The revolution is here

I can’t help but feel as I kick back with my 1/2 french press and cardamom bun ($4.50!) that we truly are on the cusp of realizing sustainable civilizations. Who’d of thought that in downtown Ludington, Michigan there would be coffee shop ambiance to rival – nay – surpass the Tea Lounge in Brooklyn? Redolencia has straight up coffee so fine I can hardly concentrate to write what with the buzz I got on.  Local musician Chad Rushing has already given me multiple mini tours and he’s not even the owner. This place is clearly an incubator for local culture combined with the super friendly Michigan vibe. There are young people here, lots of them.

I just finished my first interview of 2010 with Tom of the Plaza Cafe. It’s spooky how close his story is to Chris and Tanya of Homegrown in Traverse City – it took him 10 years to shift over from conventional restaurant worker to organic evangelist but now – stand back! The Plaza has just started it’s 4th year and it’s Tom’s first business venture. His kids are slinging wraps with him too. One son is going to chef school and his 14 year old daughter can practically run the whole place solo. I had the cream of asparagus soup (organic milk AND cream) and it’s the only soup they serve that’s not gluton free.

I’m getting a little ahead of myself. Let’s jump back a day for some tedious trip details.

Being cozy in a tent when it’s raining is nearly the most romantic situation imaginable, second only to being cozy in a tent when it’s snowing, whether it’s on high altitude pass in Rockies or an illicit encampment in the Sleeping Bear Dunes National Lakeshore. More often than not I’m alone when these situations are transpiring, more’s the pity. My next search will be for women who camp!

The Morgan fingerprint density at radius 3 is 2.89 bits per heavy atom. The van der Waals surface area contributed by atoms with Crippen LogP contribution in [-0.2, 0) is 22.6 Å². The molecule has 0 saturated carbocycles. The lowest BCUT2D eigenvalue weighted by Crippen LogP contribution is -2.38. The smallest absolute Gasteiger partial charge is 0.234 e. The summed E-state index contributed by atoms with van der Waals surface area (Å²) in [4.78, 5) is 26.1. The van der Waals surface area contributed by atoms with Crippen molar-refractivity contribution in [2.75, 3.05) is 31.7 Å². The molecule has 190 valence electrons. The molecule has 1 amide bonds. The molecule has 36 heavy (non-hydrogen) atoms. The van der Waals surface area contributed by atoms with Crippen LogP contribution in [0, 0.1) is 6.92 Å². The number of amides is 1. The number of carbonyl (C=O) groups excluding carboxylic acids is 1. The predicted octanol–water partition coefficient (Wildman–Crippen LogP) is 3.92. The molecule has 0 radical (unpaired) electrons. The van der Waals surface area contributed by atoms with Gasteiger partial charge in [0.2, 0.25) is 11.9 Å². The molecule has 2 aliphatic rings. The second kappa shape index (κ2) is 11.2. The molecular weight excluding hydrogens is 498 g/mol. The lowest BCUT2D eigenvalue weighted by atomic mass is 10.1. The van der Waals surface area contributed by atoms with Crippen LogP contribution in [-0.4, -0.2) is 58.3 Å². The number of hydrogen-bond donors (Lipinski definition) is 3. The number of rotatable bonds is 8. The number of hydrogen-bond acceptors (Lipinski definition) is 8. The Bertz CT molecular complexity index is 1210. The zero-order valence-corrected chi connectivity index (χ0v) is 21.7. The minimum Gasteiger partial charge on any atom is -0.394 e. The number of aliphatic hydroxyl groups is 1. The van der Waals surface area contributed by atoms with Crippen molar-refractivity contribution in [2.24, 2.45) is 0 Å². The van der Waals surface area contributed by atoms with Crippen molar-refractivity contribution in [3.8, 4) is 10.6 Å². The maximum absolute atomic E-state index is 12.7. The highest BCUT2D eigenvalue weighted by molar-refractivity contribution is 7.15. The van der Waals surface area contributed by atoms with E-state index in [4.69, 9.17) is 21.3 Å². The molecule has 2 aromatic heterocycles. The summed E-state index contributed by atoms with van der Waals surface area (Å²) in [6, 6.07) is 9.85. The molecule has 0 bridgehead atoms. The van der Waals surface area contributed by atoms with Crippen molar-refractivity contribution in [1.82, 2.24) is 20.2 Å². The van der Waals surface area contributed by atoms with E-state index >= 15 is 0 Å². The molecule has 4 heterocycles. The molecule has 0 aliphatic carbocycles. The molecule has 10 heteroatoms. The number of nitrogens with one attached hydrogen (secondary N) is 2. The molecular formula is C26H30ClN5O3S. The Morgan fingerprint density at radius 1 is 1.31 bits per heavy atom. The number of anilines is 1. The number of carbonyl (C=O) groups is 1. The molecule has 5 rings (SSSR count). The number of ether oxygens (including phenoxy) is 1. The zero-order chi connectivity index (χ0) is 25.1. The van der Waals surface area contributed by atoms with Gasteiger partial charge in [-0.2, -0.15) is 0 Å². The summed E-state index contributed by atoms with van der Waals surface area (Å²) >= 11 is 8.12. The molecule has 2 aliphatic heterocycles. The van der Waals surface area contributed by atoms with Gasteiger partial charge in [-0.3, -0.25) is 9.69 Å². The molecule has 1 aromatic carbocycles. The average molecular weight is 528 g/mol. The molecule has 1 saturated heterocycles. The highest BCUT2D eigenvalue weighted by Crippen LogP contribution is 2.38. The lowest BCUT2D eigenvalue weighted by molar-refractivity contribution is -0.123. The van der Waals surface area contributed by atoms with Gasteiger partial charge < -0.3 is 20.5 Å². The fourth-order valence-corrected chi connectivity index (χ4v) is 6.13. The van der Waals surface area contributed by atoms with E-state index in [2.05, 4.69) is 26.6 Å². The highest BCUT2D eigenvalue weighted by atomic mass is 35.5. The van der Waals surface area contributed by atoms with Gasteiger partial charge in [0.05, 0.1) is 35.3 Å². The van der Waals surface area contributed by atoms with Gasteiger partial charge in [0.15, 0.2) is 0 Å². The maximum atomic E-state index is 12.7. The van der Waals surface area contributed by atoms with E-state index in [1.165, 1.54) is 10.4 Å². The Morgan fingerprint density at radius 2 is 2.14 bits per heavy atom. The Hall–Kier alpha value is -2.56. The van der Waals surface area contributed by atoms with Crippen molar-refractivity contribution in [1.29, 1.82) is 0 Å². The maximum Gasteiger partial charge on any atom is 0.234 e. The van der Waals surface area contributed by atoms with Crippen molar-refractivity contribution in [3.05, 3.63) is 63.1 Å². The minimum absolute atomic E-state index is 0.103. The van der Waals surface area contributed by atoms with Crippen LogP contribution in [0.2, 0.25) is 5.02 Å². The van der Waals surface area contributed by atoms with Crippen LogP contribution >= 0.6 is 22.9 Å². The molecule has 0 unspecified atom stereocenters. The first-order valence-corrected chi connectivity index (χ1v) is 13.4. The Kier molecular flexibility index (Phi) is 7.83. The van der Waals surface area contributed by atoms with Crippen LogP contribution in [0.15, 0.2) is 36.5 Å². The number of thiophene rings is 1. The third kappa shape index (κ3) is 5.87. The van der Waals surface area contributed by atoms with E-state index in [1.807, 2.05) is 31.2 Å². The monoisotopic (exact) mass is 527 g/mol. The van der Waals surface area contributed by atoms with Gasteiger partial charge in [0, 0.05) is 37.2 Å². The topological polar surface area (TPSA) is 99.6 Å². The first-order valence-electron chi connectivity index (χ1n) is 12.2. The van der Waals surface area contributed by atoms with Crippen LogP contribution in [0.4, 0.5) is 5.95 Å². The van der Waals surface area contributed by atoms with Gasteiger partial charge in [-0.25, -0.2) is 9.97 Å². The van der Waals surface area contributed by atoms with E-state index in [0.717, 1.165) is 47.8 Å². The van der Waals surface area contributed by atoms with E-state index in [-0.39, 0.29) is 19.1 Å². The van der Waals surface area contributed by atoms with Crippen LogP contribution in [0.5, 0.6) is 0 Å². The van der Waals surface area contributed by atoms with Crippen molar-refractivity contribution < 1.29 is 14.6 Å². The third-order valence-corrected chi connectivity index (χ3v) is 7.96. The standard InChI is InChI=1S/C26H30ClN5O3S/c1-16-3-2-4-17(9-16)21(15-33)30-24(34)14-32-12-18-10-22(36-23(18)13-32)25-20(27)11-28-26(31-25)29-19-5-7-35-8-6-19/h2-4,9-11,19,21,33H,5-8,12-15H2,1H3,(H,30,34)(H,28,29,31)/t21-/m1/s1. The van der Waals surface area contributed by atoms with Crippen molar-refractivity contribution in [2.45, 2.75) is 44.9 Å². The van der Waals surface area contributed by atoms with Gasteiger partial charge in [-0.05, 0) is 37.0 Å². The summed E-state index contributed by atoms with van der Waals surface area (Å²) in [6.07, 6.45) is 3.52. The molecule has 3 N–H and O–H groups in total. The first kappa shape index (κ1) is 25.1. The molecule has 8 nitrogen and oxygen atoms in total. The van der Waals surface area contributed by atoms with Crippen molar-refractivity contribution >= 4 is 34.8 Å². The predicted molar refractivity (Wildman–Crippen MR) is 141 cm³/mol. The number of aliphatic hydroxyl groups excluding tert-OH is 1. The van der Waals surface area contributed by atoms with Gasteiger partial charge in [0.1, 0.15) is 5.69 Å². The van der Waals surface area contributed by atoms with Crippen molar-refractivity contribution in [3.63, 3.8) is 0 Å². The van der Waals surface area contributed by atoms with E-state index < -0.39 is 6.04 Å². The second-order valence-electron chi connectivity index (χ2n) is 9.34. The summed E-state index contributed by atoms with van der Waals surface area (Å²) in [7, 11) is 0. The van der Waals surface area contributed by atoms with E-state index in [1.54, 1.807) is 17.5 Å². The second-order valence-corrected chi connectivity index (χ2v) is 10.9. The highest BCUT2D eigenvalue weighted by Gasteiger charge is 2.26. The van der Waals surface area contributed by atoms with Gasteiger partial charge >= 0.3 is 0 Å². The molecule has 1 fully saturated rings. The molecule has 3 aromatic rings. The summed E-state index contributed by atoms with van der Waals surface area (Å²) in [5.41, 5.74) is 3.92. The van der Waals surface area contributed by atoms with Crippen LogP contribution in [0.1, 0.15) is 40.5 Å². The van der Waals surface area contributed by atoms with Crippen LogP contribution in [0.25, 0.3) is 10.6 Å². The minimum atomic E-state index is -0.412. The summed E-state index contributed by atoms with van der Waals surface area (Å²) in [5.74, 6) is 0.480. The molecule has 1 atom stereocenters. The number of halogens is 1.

In spite of ideal atmospheric conditions, it wasn’t all that pleasant waking to wet after a fitful sleep and slightly disturbing dreams.

When pitching the tent it seemed like a good idea to first place a waterproof tarp over the wet horsetail and poplar shoots. The rain pitter pattered prettily against the tent all night, then oozed down to the tarp and pooled in the low spots – like under my foam bed roll. I mused on the art of site selection as I broke camp and packed the soggy gear back to the beach.

Just within the tree shadow, a stand of these stalky blooms signify fairie forest. Identification?

At 12:30 pm we pushed off into curling surf and a bit of whipping drizzle. As NOAA robots were whispering about thunder beings in the churning gray above, Hello World and I offered the ritual of jumper cable deployment.

I was disheartened at the prospect of sailing in chilly wind (mid 50s) with no warming sun. I wondered why I hadn’t just stayed home with a book and a hot bath or slumped in a rocking chair with my feet aimed at the cheery glow of a woodstove. Soon enough we were jumping south-ish in the brisk NE blow and I was competent guy, with no time for wussy old man thoughts.

The 210 course turned out to be more like 240. I was intrigued to find the new Silva compass had a frozen bezel. This had happened to another Silva in 2009, a couple of days before it blew up. Turns out the adhesive velcro I had used to mount it to the tiller was the culprit. I didn’t realize the compass bottom articulated. The old compass exploded because the velcro had formed a seal where there shouldn’t have been one.

We dashed past the break waters of Manistee and on to Big Sable Point in one long, strong tack and then turned south. Dedication paid off, a bit of blue opened to the north. Just before Big Sable, the cloud cover began rotating around us, with the southern clouds heading inland and the northern clouds moving out over the lake. Trippy. I took it as an acknowledgement of our sacred quest.

Ahead of Hello World, clouds move inland ...

... in the wake of Hello World, clouds move out over the Big Lake

Approaching Big Sable Point and Ludington State Park Sun at last Big Sable Point lighthouse


Ludington State Park was a potential landing spot, but reconnaissance proved the beaches too crowded for inconspicuous camping. We kissed beach at the remote southern tip of the park but the “no camping” signs were a deterrent.

Riding the north-ish wind we glided past the festive beachfront of Ludington, across the breakwater and on towards rugged bluffs that suggested difficult beach access for the few houses perched above. The wind had been powering up and we surfed it another couple miles right into a secret pirate cove, complete with sparkling springs and a crumbling fortress. 5:00 pm arrival, 30.5 miles in 4.5 hours on the water.

The crumbling citadel near our pirate cove

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